Translation by Yehoshua Siskin
Today in Israel is Memorial Day for fallen soldiers and victims of terror. A grieving brother who wishes to remain anonymous wrote me as follows:
"When we leave the cemetery we observe two customs. It's one moment before we get into a hot car that was standing in the sun, one moment before looking at our cell phones, one moment before getting back to the world.
The first custom is to place a stone on the grave. A stone symbolizes building. It symbolizes our taking the legacy and the spirit of the one who passed away and building the world in his light. A flower fades but a stone endures.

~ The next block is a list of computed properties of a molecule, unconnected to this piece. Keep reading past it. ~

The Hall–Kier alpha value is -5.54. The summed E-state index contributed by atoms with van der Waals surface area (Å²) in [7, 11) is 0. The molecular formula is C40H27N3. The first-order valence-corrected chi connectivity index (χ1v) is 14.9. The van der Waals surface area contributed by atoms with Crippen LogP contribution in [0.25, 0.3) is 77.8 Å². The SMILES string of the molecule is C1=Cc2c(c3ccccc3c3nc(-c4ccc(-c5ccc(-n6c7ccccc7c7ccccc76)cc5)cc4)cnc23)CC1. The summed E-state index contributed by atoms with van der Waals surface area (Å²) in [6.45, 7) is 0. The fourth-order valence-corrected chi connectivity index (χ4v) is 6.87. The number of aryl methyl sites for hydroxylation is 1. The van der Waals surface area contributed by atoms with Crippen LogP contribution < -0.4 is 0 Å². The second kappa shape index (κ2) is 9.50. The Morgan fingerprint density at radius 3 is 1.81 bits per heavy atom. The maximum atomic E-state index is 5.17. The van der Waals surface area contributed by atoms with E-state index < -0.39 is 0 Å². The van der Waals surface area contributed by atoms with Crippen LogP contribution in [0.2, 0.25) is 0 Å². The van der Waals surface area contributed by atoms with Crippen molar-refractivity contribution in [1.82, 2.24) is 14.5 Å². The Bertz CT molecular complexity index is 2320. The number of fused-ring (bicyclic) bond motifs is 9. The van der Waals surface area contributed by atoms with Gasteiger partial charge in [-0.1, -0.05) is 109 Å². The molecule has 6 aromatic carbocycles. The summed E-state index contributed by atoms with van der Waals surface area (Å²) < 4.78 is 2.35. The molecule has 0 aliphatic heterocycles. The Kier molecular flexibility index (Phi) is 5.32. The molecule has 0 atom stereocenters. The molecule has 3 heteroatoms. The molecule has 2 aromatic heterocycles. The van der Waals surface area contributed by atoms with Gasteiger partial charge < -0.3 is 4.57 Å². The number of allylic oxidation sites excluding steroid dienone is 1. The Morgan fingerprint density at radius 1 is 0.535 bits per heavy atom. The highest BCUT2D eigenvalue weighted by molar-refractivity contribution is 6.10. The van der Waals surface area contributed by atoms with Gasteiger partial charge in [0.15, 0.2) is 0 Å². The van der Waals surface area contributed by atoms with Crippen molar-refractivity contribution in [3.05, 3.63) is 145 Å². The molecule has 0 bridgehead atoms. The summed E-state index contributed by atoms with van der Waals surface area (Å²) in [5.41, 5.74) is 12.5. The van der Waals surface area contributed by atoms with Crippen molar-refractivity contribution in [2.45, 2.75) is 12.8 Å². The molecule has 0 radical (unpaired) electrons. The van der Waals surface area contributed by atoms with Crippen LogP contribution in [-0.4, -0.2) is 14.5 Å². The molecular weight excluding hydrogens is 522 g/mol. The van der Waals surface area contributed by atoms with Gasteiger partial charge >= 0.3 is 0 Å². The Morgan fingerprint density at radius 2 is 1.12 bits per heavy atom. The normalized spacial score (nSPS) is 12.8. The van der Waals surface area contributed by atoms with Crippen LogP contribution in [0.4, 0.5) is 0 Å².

But there is one more custom: On leaving the cemetery, we wash our hands. We take a vessel and fill it with "living" water that symbolizes blossoming and growth. We pour the water over our hands that represent creative work.
I once went on a group tour of Mount Herzl and happened to meet Miriam Peretz there. She lost two sons to war and, turning to our group, spoke as follows : 'Stones and living water are not just meant as customs. They incorporate a perspective that we must take with us as we venture forth from this holy day.'
In the memory of my brother, in the memory of them all."